Of the ecclesiastical biographers, an anonymous Skalholt clerk is the best. He wrote Hungrvaka, lives of the first five bishops of Skalholt, and biographies of his patron Bishop Paul (Pálssaga) and also of St Thorlak (Thorlakssaga). They are full of interesting notices of social and church life. Thorlak was a learned man, and had studied at Paris and Lincoln, which he left in 1161. These lives cover the years 1056-1193. The life of St John, a great reformer, a contemporary of Thorodd, whom he employed to build a church for him, is by another author (1052-1121). The life of Gudmund (Gudmundar Saga Goda), as priest, recounts the early life of this Icelandic Becket till his election as bishop (1160-1202); his after career must be sought out in Islendinga. It is written by a friend and contemporary. A later life by Arngrim, abbot of Thingore, written c. 1350, as evidence of his subject’s sanctity, tells a good deal about Icelandic life, &c. The lives of Bishops Arni and Lawrence bring down our knowledge of Icelandic history into the 14th century. The former work, Arna Saga Biskups, is imperfect; it is the record of the struggles of church and state over patronage rights and glebes, written c. 1315; it now covers only the years 1269-1291; a great many documents are given in it, after the modern fashion. The latter, Laurentius Saga Biskups, by his disciple, priest Einar Haflidason, is a charming biography of a good and pious man, whose chequered career in Norway and Iceland is picturesquely told (1324-1331). It is the last of the sagas. Bishop Jon’s Table-Talk (1325-1339) is also worth noticing; it contains many popular stories which the good bishop, who had studied at Bologna and Paris, was wont to tell to his friends.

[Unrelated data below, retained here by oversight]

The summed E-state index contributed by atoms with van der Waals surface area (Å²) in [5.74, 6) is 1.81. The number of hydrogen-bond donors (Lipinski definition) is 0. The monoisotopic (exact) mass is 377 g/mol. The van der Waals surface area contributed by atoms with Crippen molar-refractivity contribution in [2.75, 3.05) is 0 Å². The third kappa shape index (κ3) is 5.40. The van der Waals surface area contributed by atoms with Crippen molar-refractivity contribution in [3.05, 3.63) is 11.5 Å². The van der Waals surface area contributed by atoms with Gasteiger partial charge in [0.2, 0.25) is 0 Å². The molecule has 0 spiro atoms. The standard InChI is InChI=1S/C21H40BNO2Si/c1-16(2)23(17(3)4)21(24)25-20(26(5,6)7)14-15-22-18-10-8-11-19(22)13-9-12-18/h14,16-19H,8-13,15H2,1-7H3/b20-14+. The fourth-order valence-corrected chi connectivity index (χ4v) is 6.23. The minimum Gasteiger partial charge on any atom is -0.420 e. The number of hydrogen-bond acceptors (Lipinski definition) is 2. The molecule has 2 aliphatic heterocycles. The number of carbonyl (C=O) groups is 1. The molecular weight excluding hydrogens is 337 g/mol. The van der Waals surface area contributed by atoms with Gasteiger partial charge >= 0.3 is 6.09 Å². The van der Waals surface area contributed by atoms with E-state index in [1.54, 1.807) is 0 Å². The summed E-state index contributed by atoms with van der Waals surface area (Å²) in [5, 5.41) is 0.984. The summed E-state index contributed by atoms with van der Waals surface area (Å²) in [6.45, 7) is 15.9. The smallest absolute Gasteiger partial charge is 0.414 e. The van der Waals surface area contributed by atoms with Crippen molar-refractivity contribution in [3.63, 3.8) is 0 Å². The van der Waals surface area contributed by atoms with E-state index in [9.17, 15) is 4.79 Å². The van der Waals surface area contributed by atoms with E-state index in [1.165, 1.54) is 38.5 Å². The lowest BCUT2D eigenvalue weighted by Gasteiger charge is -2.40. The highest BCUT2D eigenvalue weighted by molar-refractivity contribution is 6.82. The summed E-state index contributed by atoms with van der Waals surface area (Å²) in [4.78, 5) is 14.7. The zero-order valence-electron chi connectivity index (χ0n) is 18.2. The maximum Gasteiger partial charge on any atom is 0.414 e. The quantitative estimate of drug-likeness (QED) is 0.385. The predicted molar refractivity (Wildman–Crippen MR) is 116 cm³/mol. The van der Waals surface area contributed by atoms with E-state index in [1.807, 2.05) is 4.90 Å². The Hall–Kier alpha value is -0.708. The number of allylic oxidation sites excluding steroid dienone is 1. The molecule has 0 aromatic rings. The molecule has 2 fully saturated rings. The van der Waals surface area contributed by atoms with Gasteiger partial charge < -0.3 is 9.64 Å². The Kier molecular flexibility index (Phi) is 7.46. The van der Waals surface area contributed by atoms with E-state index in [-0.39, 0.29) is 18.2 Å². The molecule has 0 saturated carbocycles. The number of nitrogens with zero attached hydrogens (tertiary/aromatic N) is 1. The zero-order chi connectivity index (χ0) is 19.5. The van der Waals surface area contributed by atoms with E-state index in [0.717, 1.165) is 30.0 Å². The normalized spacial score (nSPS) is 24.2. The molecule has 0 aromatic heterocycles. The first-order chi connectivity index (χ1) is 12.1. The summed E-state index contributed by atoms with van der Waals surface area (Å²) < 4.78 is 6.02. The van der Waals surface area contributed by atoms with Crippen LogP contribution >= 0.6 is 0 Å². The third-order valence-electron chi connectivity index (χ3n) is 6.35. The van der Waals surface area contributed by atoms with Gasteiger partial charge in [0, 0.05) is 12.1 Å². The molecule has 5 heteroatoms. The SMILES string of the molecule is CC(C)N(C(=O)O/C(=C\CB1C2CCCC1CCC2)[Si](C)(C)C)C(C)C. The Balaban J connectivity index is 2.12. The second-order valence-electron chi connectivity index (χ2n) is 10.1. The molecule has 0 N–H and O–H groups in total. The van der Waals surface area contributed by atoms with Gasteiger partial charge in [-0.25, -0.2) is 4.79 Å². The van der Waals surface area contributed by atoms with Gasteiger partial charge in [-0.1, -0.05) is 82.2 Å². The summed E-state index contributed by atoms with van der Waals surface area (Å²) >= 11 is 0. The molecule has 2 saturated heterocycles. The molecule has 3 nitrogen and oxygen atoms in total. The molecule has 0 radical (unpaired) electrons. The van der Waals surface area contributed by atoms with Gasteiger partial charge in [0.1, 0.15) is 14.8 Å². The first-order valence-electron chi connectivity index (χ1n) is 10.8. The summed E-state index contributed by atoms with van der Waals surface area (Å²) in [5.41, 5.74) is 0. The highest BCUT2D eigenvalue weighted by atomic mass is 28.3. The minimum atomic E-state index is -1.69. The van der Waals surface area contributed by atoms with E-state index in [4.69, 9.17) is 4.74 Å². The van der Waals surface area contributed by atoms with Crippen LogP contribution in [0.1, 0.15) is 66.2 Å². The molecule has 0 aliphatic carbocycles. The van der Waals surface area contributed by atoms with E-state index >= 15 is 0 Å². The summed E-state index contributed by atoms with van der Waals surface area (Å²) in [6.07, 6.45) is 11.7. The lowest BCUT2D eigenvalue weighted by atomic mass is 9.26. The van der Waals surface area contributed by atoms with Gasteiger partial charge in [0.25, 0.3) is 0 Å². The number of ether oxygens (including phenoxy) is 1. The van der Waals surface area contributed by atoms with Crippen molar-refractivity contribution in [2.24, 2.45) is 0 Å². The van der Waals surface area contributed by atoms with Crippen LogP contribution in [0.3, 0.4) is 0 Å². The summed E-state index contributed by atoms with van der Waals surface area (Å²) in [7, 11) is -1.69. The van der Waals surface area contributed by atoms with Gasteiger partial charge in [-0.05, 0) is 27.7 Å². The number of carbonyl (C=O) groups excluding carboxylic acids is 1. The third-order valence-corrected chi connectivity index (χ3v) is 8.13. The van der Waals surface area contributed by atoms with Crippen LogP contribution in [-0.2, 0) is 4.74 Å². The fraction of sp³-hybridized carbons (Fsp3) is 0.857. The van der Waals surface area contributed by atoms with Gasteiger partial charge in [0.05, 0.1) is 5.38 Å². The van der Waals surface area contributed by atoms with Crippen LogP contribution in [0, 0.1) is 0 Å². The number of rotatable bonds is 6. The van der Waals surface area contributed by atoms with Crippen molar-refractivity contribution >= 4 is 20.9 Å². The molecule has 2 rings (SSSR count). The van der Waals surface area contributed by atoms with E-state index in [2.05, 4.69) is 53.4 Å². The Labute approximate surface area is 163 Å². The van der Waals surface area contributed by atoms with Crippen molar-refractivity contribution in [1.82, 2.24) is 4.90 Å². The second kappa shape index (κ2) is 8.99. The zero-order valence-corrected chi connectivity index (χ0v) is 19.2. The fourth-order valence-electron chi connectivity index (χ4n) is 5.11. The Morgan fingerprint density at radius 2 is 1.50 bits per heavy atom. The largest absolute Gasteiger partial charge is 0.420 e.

Annals.—The Annals are now almost the sole material for Icelandic history; they had begun earlier, but after 1331 they got fuller and richer, till they end in 1430. The best are Annales Regii, ending 1306, Einar Haflidason’s Annals, known as “Lawman’s Annals,” reaching to 1392, and preserved with others in Flatey-book, and the New Annals, last of all. The Diplomatarium Islandicum, edited by Jon Sigurdsson, contains what remains of deeds, inventories, letters, &c., from the old days, completing our scanty material for this dark period of the island’s history.